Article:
I'm the only one that stayed since the beginning till now, but the name was given by Filipe Viegas, and he used it to say that artists from Bomba should be terrorists and invade places with art, but, if it would explode it would explode with candies! Bomba Suicida appeared because we needed support for the works we wanted to do, mainly in production matters, so we got together to help each other on that. We were working in Bomba mainly for free, for instance if one of us was doing a piece, other could be interpreter and other would be the producer, and them we would change « jobs » depending on what was needed. Few years after we rented a space and we asked for structure support. When Bomba became as it is now ( with me, Luis Guerra and Marlene Monteiro Freitas) we decided to leave the space and decided to be a production house for the three of us.

Could you talk about your very first piece you made there?
Well the first piece I did with support and with longer duration was called Initially predicted and what I did was as if the piece was starting over and over again, a piece made of sketches. I wanted audience to change the mood constantly and not follow a logic line thru the piece.

What about the dance and the choregraphers you were looking at as a young dancer?
I didn't have many choices. I saw what was coming in Lisbon. I remember, while a student, I used to like a lot Mathilde Monnier because the dancers were so precise. I like a lot Las distinguidas from La Ribot. But I don't think I get specific references from any of those. But my stronger references comes from paintings ( I did first year of fine arts school), Brueghel, Bosch, Cranach, El Bosco, James McNeill Whistler... Also movies like from Murnau and Fritz Lang that I think have a lot of « dance » in it.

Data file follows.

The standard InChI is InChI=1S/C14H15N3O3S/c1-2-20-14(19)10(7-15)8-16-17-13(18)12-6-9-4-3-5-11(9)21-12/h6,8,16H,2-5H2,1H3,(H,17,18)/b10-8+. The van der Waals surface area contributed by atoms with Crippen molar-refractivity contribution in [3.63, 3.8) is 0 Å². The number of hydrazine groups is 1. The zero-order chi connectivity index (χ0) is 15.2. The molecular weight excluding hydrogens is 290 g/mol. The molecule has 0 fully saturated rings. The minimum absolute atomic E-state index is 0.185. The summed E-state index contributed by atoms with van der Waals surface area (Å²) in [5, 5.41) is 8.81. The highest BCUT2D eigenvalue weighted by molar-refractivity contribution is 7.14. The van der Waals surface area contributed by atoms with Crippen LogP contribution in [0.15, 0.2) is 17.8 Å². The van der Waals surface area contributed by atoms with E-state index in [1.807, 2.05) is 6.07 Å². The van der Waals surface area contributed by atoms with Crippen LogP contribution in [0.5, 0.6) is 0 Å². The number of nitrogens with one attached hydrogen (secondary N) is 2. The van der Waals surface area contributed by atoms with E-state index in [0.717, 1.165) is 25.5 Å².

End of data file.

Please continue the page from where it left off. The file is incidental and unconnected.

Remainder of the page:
The Subsistances

Dates et horaires

  • Fri 19 Sep20:30
  • Sat 20 Sep19:00
  • Sun 21 Sep19:00
  • Mon 22 Sep20:30
  • Durée : 1h environ


  • Tarif unique 16€


  • CatégorieC

Piece for 12 dancers 2014 — Run time 1h

Chorégraphe : Tânia Carvalho
 : Anton Skrzypiciel, Allan Falieri, André Santos, Bruno Senune, Catarina Felix, Cláudio Vieira, Gonçalo Ferreira de Almeida, Leonor Hipólito, Luiz Antunes, Luís Guerra, Maria João Rodrigues et Petra Van Gompel — Assistant mise en scène : Pietro Romani — Texte : Bruno Duarte — Musique : Ulrich Estreich — Scénographie : Jorge Santos — Costumes : Alexander Protic — Lumières : Zeca Iglésias — Image promotionnelle : Jorge Santos — Production, diffusion : Sofia Matos
Tânia Carvalho sera en résidence de création aux Subsistances à Lyon, du lun 1 au mer 17 sept.

Production Les Subsistances - Lyon, La Biennale de la danse - En collaboration avec Studio - Théâtre de Vitry

Production Bomba Suicida – Coproduction Les Subsistances (Lyon), Les Spectacles Vivants - Centre Pompidou Théâtre de la Ville (Paris), Maria Matos Teatro Municipal (Lisbonne), Centro Cultural Vila Flor (Guimarães), Teatro Virgínia (Torres Novas), Teatro Viriato (Viseu) – Avec le soutien de Rede Cinco Sentidos - Maria Matos Teatro Municipal, Centro Cultural Vila Flor, Teatro Virgínia, Teatro Viriato, Centro de Artes de Ovar e Teatro Académico Gil Vicente, Alkantara (Portugal)
Bomba Suicida est une structure soutenue par le Gouvernement du Portugal - Secrétaire d'état pour la Culture et Direction générale des arts (Portugal).

Photo © Margarida Dias